My Continued Investigation....
... of the local fauna and flora has been especially rewarding since the sun graced us with its presence.
I think this is a Hummingbird Moth and I remember that there seemed to be an influx of them to Suffolk some years ago. A Jasmine tree around my back door was a regular port of call for this little chap - well, one of his chums anyway.
At the other end of the scale, the Red Kite. This one seems to live a few yards from the house and (when the sun's out) around lunchtime, a shadow might swoop across the table in the garden where we eat. I mostly have my camera ready but as always, the best opportunities present themselves when I'm carrying a tray or doing up my shoelaces.
Easier to catch are the numerous geckos that scuttle about the garden, darting in and out from under stones. I watched this one for some time but wasn't able to catch the moment when the fly became wrapped in the gecko's tongue and devoured. I thought I bolted my food but there's no contest here.
A Bee Orchid I think, from the shape of the petals.
Foxgloves abound and....
... quite a lot of little flowers up in the hills that I'm not qualified to identify.
Another trip deep into the hills and over into Spain took Cook and me along roads that we'd never before travelled until this week. We passed through ancient farm yards and wound our way up into the mountains to discover the Fabrica de Orbaitzeta, an iron foundry nestling in the Val de Aezkoa, 5km from the border with France.
Built in the latter part of the 18th century, the foundry became Carlos III's main source of munitions - cannon balls, grenades and the like.
Water, in plentiful supply as it cascaded from the mountains, was the motive force in this vast three storey factory. Aqueducts and tunnels directed the flow of water to waterwheels (long gone) which operated the bellows that kept the furnaces alight and at a high enough temperature for the transformation of the iron ore.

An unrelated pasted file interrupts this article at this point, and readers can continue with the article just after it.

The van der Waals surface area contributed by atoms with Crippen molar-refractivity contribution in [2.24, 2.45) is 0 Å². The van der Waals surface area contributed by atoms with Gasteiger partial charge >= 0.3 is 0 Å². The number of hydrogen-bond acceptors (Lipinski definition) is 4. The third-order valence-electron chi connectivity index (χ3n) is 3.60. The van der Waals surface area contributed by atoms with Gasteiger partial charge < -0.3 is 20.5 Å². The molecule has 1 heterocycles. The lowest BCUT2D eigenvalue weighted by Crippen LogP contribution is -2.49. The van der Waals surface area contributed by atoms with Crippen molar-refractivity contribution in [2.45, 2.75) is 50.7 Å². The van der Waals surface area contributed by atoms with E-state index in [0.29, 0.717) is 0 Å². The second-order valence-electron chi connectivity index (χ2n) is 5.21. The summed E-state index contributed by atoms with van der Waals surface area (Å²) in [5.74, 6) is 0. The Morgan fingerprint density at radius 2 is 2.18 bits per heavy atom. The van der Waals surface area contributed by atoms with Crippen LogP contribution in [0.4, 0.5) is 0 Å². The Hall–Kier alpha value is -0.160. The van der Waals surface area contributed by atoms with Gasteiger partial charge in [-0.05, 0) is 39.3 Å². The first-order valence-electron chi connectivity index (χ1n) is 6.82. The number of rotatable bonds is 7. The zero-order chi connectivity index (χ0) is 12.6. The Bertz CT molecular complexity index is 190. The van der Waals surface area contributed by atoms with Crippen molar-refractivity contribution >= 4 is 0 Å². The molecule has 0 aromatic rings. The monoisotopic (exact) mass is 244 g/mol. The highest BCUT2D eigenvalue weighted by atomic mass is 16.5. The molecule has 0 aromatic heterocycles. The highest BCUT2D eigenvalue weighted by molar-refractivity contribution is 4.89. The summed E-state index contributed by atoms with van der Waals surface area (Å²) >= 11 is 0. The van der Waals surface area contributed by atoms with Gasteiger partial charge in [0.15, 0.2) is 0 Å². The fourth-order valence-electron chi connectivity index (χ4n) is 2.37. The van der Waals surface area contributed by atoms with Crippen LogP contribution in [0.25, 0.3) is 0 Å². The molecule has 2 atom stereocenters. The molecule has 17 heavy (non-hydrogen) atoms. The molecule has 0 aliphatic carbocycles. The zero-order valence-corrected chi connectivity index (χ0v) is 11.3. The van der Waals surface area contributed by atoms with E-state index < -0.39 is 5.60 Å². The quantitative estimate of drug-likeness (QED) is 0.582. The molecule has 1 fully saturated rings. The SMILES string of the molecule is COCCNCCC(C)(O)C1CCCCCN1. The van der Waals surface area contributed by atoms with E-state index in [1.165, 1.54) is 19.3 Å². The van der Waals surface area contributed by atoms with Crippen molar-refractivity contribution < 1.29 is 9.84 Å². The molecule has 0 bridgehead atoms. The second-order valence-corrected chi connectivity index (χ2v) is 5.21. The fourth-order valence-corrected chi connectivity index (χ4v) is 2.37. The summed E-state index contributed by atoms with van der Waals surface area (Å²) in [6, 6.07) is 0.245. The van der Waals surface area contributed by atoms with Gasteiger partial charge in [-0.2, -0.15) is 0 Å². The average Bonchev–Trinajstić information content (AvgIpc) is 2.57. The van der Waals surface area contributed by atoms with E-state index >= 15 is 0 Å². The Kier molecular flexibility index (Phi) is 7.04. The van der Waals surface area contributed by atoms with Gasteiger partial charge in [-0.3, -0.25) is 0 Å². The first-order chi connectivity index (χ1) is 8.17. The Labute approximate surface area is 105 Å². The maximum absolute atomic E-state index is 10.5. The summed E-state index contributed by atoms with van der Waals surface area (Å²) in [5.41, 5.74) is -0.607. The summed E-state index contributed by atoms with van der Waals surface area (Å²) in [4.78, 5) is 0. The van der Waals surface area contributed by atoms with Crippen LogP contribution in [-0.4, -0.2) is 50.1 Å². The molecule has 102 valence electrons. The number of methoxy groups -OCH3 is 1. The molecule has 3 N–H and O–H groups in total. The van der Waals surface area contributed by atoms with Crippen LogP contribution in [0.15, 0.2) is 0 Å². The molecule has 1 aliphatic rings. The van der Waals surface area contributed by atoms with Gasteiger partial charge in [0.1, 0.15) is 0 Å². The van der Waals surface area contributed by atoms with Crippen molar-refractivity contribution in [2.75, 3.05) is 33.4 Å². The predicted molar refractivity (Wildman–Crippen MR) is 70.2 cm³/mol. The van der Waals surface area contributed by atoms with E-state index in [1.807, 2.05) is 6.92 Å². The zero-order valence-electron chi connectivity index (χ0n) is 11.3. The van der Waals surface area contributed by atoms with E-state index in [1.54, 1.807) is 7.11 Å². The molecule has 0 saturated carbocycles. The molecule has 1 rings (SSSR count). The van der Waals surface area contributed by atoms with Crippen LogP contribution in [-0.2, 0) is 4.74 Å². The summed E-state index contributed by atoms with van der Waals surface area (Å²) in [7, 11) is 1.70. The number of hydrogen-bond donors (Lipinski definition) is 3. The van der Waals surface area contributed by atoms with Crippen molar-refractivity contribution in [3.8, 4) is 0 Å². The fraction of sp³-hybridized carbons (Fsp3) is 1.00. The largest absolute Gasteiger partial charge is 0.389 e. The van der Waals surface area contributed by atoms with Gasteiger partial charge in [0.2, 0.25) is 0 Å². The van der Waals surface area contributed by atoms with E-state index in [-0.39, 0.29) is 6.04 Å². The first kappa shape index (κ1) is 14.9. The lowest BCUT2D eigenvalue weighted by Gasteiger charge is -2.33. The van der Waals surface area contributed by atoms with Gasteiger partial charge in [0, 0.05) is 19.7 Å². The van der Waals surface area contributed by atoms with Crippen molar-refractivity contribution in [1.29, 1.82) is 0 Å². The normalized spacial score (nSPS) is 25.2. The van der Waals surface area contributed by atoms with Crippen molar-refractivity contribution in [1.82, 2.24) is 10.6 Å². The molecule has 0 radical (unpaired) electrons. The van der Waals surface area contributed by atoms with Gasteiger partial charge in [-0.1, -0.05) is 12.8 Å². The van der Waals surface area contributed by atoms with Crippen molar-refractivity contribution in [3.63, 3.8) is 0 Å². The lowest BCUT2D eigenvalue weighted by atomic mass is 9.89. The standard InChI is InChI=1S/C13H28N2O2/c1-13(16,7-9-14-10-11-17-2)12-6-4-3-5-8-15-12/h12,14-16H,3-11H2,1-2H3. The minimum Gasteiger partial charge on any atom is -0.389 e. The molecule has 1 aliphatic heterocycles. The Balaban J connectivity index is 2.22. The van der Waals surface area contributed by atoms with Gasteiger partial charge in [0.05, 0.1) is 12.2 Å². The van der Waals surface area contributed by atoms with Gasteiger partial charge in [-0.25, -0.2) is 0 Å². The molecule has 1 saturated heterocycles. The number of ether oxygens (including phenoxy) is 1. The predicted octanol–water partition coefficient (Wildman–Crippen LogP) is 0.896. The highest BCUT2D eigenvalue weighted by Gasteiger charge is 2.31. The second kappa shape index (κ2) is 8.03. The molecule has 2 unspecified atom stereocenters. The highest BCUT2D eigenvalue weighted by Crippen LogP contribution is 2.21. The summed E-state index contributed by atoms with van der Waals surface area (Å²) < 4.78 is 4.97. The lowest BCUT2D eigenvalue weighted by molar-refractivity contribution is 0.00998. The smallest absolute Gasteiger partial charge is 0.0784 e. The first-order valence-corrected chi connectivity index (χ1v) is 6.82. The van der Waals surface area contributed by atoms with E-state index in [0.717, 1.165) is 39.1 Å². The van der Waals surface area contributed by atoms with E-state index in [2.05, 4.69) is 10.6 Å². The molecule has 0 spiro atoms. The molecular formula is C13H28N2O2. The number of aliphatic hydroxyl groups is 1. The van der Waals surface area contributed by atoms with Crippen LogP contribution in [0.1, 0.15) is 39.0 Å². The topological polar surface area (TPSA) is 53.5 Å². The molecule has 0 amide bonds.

Surrounded also by woodland - the first Royal Arms Factory had run out of forest - a constant source of fuel was to hand. The iron ore was in the mountains on the doorstep so it looked like a win-win situation all round. But being so isolated, it was under constant attack; the French army, Napoleon and the Chartists all had a pop at it.
And if it wasn't under attack, it was having terrible accidental fires that raised it to the ground more than once. The factory closed its doors for the last time in about 1880 and what you see is pretty much as it was left. The ruin has recently been made a site of Cultural Interest and there's evidence of restoration work about to gather pace so some of the charm of its neglected state will be lost in the near future. But the real discovery..... to be continued.